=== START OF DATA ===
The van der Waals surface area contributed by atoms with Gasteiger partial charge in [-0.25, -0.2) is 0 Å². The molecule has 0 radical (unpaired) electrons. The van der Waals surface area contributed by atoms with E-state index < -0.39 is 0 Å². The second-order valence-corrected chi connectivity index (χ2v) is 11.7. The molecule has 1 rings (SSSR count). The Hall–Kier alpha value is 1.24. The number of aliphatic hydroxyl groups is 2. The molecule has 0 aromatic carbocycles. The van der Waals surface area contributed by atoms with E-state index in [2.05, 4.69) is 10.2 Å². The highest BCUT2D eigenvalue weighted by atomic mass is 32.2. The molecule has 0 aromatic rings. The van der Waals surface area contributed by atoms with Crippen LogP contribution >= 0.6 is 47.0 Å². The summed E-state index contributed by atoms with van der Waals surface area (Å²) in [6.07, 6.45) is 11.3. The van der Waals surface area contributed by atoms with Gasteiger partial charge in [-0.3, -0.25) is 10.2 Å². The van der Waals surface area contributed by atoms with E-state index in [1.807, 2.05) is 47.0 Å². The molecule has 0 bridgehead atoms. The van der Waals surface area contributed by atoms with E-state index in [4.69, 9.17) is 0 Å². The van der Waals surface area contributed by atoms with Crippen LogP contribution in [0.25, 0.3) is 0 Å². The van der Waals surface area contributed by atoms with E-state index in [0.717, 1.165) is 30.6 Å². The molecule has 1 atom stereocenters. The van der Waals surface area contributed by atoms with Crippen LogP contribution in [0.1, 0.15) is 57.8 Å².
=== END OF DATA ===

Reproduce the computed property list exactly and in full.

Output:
The van der Waals surface area contributed by atoms with Gasteiger partial charge in [-0.25, -0.2) is 0 Å². The molecule has 0 radical (unpaired) electrons. The van der Waals surface area contributed by atoms with E-state index < -0.39 is 0 Å². The second-order valence-corrected chi connectivity index (χ2v) is 11.7. The molecule has 1 rings (SSSR count). The Hall–Kier alpha value is 1.24. The number of aliphatic hydroxyl groups is 2. The molecule has 0 aromatic carbocycles. The van der Waals surface area contributed by atoms with E-state index in [2.05, 4.69) is 10.2 Å². The highest BCUT2D eigenvalue weighted by atomic mass is 32.2. The molecule has 0 aromatic rings. The van der Waals surface area contributed by atoms with Crippen LogP contribution >= 0.6 is 47.0 Å². The summed E-state index contributed by atoms with van der Waals surface area (Å²) in [6.07, 6.45) is 11.3. The van der Waals surface area contributed by atoms with Gasteiger partial charge in [-0.3, -0.25) is 10.2 Å². The van der Waals surface area contributed by atoms with E-state index in [1.807, 2.05) is 47.0 Å². The molecule has 0 bridgehead atoms. The van der Waals surface area contributed by atoms with E-state index in [4.69, 9.17) is 0 Å². The van der Waals surface area contributed by atoms with Crippen LogP contribution in [0.25, 0.3) is 0 Å². The van der Waals surface area contributed by atoms with E-state index in [0.717, 1.165) is 30.6 Å². The molecule has 1 atom stereocenters. The van der Waals surface area contributed by atoms with Crippen LogP contribution in [0.1, 0.15) is 57.8 Å².